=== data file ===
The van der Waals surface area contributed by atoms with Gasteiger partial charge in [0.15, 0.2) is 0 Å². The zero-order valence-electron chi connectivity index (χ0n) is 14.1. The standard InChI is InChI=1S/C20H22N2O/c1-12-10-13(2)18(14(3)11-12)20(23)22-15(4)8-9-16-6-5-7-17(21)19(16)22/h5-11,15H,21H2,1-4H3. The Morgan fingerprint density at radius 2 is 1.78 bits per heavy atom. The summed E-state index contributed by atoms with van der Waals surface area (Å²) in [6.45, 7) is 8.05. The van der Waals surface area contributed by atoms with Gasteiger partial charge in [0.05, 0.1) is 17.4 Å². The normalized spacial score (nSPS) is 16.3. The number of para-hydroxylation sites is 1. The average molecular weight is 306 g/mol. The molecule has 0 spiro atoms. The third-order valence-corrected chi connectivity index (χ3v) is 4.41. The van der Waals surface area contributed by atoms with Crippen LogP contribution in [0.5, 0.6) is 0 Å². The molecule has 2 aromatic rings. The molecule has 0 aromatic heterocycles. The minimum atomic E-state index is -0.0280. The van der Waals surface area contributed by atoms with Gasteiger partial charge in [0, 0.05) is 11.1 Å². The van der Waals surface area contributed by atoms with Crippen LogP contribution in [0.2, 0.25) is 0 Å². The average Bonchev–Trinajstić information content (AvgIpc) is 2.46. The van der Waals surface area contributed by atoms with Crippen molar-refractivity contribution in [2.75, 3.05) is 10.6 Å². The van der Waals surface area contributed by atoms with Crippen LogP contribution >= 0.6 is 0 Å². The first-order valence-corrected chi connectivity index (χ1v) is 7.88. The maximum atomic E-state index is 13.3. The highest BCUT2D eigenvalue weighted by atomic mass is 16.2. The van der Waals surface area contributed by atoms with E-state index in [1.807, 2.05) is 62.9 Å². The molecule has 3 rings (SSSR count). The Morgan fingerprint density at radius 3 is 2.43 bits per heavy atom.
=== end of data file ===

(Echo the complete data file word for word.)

The van der Waals surface area contributed by atoms with Gasteiger partial charge in [0.15, 0.2) is 0 Å². The zero-order valence-electron chi connectivity index (χ0n) is 14.1. The standard InChI is InChI=1S/C20H22N2O/c1-12-10-13(2)18(14(3)11-12)20(23)22-15(4)8-9-16-6-5-7-17(21)19(16)22/h5-11,15H,21H2,1-4H3. The Morgan fingerprint density at radius 2 is 1.78 bits per heavy atom. The summed E-state index contributed by atoms with van der Waals surface area (Å²) in [6.45, 7) is 8.05. The van der Waals surface area contributed by atoms with Gasteiger partial charge in [0.05, 0.1) is 17.4 Å². The normalized spacial score (nSPS) is 16.3. The number of para-hydroxylation sites is 1. The average molecular weight is 306 g/mol. The molecule has 0 spiro atoms. The third-order valence-corrected chi connectivity index (χ3v) is 4.41. The van der Waals surface area contributed by atoms with Crippen LogP contribution in [0.5, 0.6) is 0 Å². The molecule has 2 aromatic rings. The molecule has 0 aromatic heterocycles. The minimum atomic E-state index is -0.0280. The van der Waals surface area contributed by atoms with Gasteiger partial charge in [0, 0.05) is 11.1 Å². The van der Waals surface area contributed by atoms with Crippen LogP contribution in [0.2, 0.25) is 0 Å². The average Bonchev–Trinajstić information content (AvgIpc) is 2.46. The van der Waals surface area contributed by atoms with Crippen molar-refractivity contribution in [2.75, 3.05) is 10.6 Å². The van der Waals surface area contributed by atoms with Crippen LogP contribution >= 0.6 is 0 Å². The first-order valence-corrected chi connectivity index (χ1v) is 7.88. The maximum atomic E-state index is 13.3. The highest BCUT2D eigenvalue weighted by atomic mass is 16.2. The van der Waals surface area contributed by atoms with E-state index in [1.807, 2.05) is 62.9 Å². The molecule has 3 rings (SSSR count). The Morgan fingerprint density at radius 3 is 2.43 bits per heavy atom.